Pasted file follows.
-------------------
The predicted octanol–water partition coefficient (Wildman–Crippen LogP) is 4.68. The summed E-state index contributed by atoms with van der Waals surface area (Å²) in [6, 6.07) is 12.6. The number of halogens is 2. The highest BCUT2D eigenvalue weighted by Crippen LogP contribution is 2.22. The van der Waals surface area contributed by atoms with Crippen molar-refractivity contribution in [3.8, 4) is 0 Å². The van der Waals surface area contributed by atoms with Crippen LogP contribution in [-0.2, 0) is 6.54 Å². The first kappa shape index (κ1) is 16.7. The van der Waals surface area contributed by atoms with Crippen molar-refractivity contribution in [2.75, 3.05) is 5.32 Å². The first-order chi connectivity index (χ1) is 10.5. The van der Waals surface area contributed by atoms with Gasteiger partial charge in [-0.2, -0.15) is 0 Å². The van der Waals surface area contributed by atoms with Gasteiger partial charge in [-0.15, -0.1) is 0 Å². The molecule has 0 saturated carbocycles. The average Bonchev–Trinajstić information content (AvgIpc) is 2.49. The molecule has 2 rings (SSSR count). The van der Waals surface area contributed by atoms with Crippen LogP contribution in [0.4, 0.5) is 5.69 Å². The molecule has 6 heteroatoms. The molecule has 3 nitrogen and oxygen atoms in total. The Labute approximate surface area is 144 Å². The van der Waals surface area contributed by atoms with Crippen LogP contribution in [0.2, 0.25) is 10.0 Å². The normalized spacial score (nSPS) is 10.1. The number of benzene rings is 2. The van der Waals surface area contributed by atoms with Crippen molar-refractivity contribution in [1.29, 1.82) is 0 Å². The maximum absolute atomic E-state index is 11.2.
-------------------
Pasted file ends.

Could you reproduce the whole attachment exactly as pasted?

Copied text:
The predicted octanol–water partition coefficient (Wildman–Crippen LogP) is 4.68. The summed E-state index contributed by atoms with van der Waals surface area (Å²) in [6, 6.07) is 12.6. The number of halogens is 2. The highest BCUT2D eigenvalue weighted by Crippen LogP contribution is 2.22. The van der Waals surface area contributed by atoms with Crippen molar-refractivity contribution in [3.8, 4) is 0 Å². The van der Waals surface area contributed by atoms with Crippen LogP contribution in [-0.2, 0) is 6.54 Å². The first kappa shape index (κ1) is 16.7. The van der Waals surface area contributed by atoms with Crippen molar-refractivity contribution in [2.75, 3.05) is 5.32 Å². The first-order chi connectivity index (χ1) is 10.5. The van der Waals surface area contributed by atoms with Gasteiger partial charge in [-0.2, -0.15) is 0 Å². The van der Waals surface area contributed by atoms with Gasteiger partial charge in [-0.15, -0.1) is 0 Å². The molecule has 0 saturated carbocycles. The average Bonchev–Trinajstić information content (AvgIpc) is 2.49. The molecule has 2 rings (SSSR count). The van der Waals surface area contributed by atoms with Crippen LogP contribution in [0.4, 0.5) is 5.69 Å². The molecule has 6 heteroatoms. The molecule has 3 nitrogen and oxygen atoms in total. The Labute approximate surface area is 144 Å². The van der Waals surface area contributed by atoms with Crippen LogP contribution in [0.2, 0.25) is 10.0 Å². The normalized spacial score (nSPS) is 10.1. The number of benzene rings is 2. The van der Waals surface area contributed by atoms with Crippen molar-refractivity contribution in [1.29, 1.82) is 0 Å². The maximum absolute atomic E-state index is 11.2.